As a rare and progressive, often terminal illness, Erdheim Chester Disease (ECD) automatically qualifies for Social Security Disability (SSD) benefits, though you must still go through the application and review processes, and thoroughly document your condition, in order to get benefits.
The Social Security Administration (SSA) has two disability programs for which you may qualify with ECD:
- Social Security Disability Insurance (SSDI), which has work history and work credit requirements.
- Supplemental Security Income (SSI), which sets strict limitations on income and other financial resources.
In addition to the basic technical eligibility for each program, you must also prove medical disability. With ECD, substantiating your disability is fairly straightforward.
The Compassionate Allowance Program
This program, which is also known simply as CAL, ensures applications filed for specific medical conditions are reviewed more quickly, in order to get benefits to those who need them most. ECD is a CAL condition, which means you will only have to wait a matter of weeks to receive a decision on your application.
While CAL designation ensures a quicker decision and an “automatic” approval for disability benefits, you must still document your illness through substantial medical records in order to be approved.
Evidence Required for Proving Disability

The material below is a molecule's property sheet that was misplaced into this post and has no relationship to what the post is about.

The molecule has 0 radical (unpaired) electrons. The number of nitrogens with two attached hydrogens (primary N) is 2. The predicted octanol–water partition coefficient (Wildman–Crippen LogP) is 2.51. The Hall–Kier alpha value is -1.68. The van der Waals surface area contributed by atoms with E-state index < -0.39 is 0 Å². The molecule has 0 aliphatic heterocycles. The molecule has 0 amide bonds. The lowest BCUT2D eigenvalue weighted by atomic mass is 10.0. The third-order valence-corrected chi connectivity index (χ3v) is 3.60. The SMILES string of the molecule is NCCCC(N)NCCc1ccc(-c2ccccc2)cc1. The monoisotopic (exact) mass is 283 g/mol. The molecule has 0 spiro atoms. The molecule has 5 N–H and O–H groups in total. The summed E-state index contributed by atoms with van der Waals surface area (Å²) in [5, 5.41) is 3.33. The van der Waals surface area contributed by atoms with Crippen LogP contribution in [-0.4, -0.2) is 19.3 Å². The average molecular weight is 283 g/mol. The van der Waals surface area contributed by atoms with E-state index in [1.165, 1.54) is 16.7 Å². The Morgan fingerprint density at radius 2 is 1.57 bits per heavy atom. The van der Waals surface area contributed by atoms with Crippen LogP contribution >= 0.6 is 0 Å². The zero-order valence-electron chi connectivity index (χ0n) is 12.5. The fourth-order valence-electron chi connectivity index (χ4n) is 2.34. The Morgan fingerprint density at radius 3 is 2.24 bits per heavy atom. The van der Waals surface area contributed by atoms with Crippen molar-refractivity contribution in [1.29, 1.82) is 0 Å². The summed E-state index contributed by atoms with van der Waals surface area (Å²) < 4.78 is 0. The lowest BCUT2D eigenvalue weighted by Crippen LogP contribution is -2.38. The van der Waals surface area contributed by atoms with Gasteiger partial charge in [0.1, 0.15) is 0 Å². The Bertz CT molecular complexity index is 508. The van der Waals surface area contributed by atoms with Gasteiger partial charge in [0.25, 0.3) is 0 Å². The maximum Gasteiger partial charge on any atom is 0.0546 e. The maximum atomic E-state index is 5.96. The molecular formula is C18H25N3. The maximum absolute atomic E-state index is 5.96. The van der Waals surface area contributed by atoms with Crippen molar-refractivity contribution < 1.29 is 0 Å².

The SSA reviews your medical records to confirm two key pieces of information:
- A definitive diagnosis
- A severity level that results in disability
To confirm the definitive diagnosis of ECD, the SSA needs to see any or all of the following diagnostic test results:
- Imaging scans, including MRIs, CTs, X-rays, and bone scans documenting the presence of masses and lesions
- Biopsies of tissues from the affected areas of your body
- Breathing tests, renal function tests, and other exams that document compromised organ function due to masses and lesions
To document the severity level of your ECG, the SSA will also need to see in your medical records that you suffer from signs and symptoms consistent with disability and with the specific areas of the body affected by your condition. These may include any or all of the following physical findings:
- Bone pain, particularly in the legs and arms
- Muscle and joint aches and pains
- Weight loss
- Fatigue and weakness
- Compromised organ function, which may include kidney issues, breathing difficulty, trouble speaking, vision loss, and heart problems
- Decreased immunity and more frequent infections
The minimum evidence required by the SSA includes:
- A thorough clinical history describing the features and prognosis of your ECG.
- Physical examination notes that also document the features of your condition and the symptoms from which you suffer.
- Biopsies of tissues from the organs affected by your ECG.
- Results from organ function tests
Applying for Benefits
You can apply in person at your local SSA office, but you will need to schedule an appointment and then wait for that appointment date to arrive. Applying online with the SSA’s website is faster and allows you to begin your application at any time.
While denial of benefits is rare with a CAL designated condition, they do occur. When this happens, it is usually due to a lack of appropriate medical evidence. Lacking documentation can also lead to delays in approval, while the SSA seeks out and reviews your medical records. To shorten your wait for disability benefits and ensure approval, submit as many of your medical records as possible along with or just after sending in your SSD application.